On the left is an image of a negative number partner page with the problems at one end and the answer key facing the opposite direction at the other end. (Our March 2 post has an image of a Soccer Teams partner page.) The same teaching approach laid out in the post on Guided Discovery should be used here – 1. use short phrases, 2. begin with an action verb, 3. model your directions as needed, and 4. look around to make sure everyone is on track. There is no point in having students construct and build visual memories of a wrong procedure or amount!

These steps for delivering a lesson with the partner pages follow on the approach with the graphic pages. While not prescriptive, they do help keep students actively engaged in the work.

Start by saying:
1a. “Fold the partner page in half and set it down on top of the graphic page.” The partner page takes the place of the blank paper described in the earlier post.

1b. “Read the first problem on the partner page and move it to show that many…” teams, weeks, squares or roots, dollar bills, tickets, shirts, gallons, fractions of a cake, cheese slices, negative temperatures, “quadratic hearts”, or whatever graphic starts the lesson.

2. Ask “How many players (teams, fractions, weeks…) do you see?”

3. Respond to correct answers with a simple “good” or “correct.” Respond to every correct as well as incorrect answer. By doing this, there is no question as to whether the answer is correct or not. For an incorrect action or response, never give the answer. Instead, guide students to correct themselves with: “Try again” or  “Show me on the chart how you got that answer.” As they reconstruct and rethink their solution, many will see for themselves what they did wrong and how to do it right. A few may require further guiding questions.

Do the next problem or two as a class as needed. Then ask the class to work the rest of the problems like that individually. Ask them to read the problem; move their paper; and say the answer in a quiet voice. So that students won’t copy each other, have some work the problems going across the page; some going down (from top to bottom); and so on. Circulate around the room checking on their work responding to correct and incorrect answers.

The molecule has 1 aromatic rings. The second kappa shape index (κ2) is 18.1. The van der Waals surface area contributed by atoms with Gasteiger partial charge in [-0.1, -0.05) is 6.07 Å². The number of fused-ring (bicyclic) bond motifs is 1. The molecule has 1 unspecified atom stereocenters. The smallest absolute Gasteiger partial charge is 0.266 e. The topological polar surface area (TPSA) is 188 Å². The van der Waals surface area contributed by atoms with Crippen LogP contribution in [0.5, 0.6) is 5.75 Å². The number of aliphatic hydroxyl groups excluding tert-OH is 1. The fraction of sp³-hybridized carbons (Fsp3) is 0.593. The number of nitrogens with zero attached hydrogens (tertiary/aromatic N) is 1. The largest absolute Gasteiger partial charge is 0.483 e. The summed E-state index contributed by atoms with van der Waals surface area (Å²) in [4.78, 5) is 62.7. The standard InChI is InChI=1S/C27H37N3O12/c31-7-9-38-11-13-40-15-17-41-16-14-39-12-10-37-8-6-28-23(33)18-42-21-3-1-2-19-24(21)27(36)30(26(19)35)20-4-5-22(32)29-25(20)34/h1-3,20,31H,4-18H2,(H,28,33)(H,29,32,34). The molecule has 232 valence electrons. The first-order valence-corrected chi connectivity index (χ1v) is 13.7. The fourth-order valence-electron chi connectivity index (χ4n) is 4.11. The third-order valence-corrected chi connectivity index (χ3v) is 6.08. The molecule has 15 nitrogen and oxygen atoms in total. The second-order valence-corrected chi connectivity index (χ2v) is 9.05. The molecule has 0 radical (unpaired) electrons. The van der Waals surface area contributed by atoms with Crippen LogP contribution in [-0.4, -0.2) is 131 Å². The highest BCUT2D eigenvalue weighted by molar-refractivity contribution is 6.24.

4. Ask for a volunteer to do the first row of problems for the class. Remind them that it is not cheating to use the graphic page. Ask for others to do the next rows. Have the rest of the class follow along with the answer key to make sure these students are answering each problem correctly.

5. Ask for two volunteers to model working in partners, one doing the problems, the other checking the accuracy with the answer key. The partner checking the answers follows the model in step #3, never giving answers and saying “good” for every correct answer. And the partner simply says “try again” if the answer is incorrect. They have the graphic page to refresh their understanding of the procedure and the basic facts. The rest of the class follows to make sure these two are doing it correctly.

6. Now have everyone work in partners following the model in step #5.

Summary: The partner pages build understanding and fluency together – in a way that can be directly observed. They involve cooperative learning with individual accountability, students receive immediate and ongoing feedback (but no answers), so they engage teacher, peer, and student in student self-correction. Going in different directions on the partner pages enables non-rote repetition. Like music students, math students benefit from going over a familiar exercise more than once. Getting better at what they are starting to get good at builds confidence along with competence.

At this point, students have achieved the first two levels of success: 1. they understand what they are doing, and can accurately solve problems slowly, with the aid of the graphic page; 2. using a partner page, they connect manipulation with computation and gradually wean themselves from the graphic page, accurately solving problems with greater fluency. The next level, developing independent speed, accuracy, and understanding, using the progress chart, will be addressed in an upcoming post.